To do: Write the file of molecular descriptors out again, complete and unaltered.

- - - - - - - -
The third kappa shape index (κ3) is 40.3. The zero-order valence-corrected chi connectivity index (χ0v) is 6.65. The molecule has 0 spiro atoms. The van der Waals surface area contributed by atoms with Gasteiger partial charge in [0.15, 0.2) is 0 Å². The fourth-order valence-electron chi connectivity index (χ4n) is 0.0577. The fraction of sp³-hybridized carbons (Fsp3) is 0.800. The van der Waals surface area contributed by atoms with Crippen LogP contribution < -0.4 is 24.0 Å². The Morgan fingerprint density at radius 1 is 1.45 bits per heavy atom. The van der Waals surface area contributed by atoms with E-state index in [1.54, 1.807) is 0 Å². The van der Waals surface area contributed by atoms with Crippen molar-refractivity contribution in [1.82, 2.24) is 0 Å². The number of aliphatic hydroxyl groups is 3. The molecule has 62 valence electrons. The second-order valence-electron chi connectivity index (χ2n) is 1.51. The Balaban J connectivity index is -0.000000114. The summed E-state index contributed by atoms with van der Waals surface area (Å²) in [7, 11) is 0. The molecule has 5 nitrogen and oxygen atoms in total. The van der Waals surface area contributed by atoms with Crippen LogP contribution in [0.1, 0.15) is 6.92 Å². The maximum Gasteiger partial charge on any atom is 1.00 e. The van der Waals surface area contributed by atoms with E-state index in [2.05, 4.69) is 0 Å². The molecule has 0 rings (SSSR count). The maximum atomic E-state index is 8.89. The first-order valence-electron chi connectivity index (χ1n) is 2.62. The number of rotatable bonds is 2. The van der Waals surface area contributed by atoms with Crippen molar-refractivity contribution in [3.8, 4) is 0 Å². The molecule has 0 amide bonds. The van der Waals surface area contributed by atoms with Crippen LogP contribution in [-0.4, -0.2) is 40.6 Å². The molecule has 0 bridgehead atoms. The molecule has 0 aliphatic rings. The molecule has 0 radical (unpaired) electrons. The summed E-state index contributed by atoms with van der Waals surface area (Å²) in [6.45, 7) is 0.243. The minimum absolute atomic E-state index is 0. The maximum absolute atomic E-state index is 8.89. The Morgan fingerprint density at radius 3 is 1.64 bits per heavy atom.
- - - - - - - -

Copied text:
The third kappa shape index (κ3) is 40.3. The zero-order valence-corrected chi connectivity index (χ0v) is 6.65. The molecule has 0 spiro atoms. The van der Waals surface area contributed by atoms with Gasteiger partial charge in [0.15, 0.2) is 0 Å². The fourth-order valence-electron chi connectivity index (χ4n) is 0.0577. The fraction of sp³-hybridized carbons (Fsp3) is 0.800. The van der Waals surface area contributed by atoms with Crippen LogP contribution < -0.4 is 24.0 Å². The Morgan fingerprint density at radius 1 is 1.45 bits per heavy atom. The van der Waals surface area contributed by atoms with E-state index in [1.54, 1.807) is 0 Å². The van der Waals surface area contributed by atoms with Crippen molar-refractivity contribution in [1.82, 2.24) is 0 Å². The number of aliphatic hydroxyl groups is 3. The molecule has 62 valence electrons. The second-order valence-electron chi connectivity index (χ2n) is 1.51. The Balaban J connectivity index is -0.000000114. The summed E-state index contributed by atoms with van der Waals surface area (Å²) in [7, 11) is 0. The molecule has 5 nitrogen and oxygen atoms in total. The van der Waals surface area contributed by atoms with Crippen LogP contribution in [0.1, 0.15) is 6.92 Å². The maximum Gasteiger partial charge on any atom is 1.00 e. The van der Waals surface area contributed by atoms with E-state index in [2.05, 4.69) is 0 Å². The molecule has 0 rings (SSSR count). The maximum atomic E-state index is 8.89. The first-order valence-electron chi connectivity index (χ1n) is 2.62. The number of rotatable bonds is 2. The van der Waals surface area contributed by atoms with Crippen molar-refractivity contribution in [3.8, 4) is 0 Å². The molecule has 0 amide bonds. The van der Waals surface area contributed by atoms with Crippen LogP contribution in [-0.4, -0.2) is 40.6 Å². The molecule has 0 bridgehead atoms. The molecule has 0 aliphatic rings. The molecule has 0 radical (unpaired) electrons. The summed E-state index contributed by atoms with van der Waals surface area (Å²) in [6.45, 7) is 0.243. The minimum absolute atomic E-state index is 0. The maximum absolute atomic E-state index is 8.89. The Morgan fingerprint density at radius 3 is 1.64 bits per heavy atom.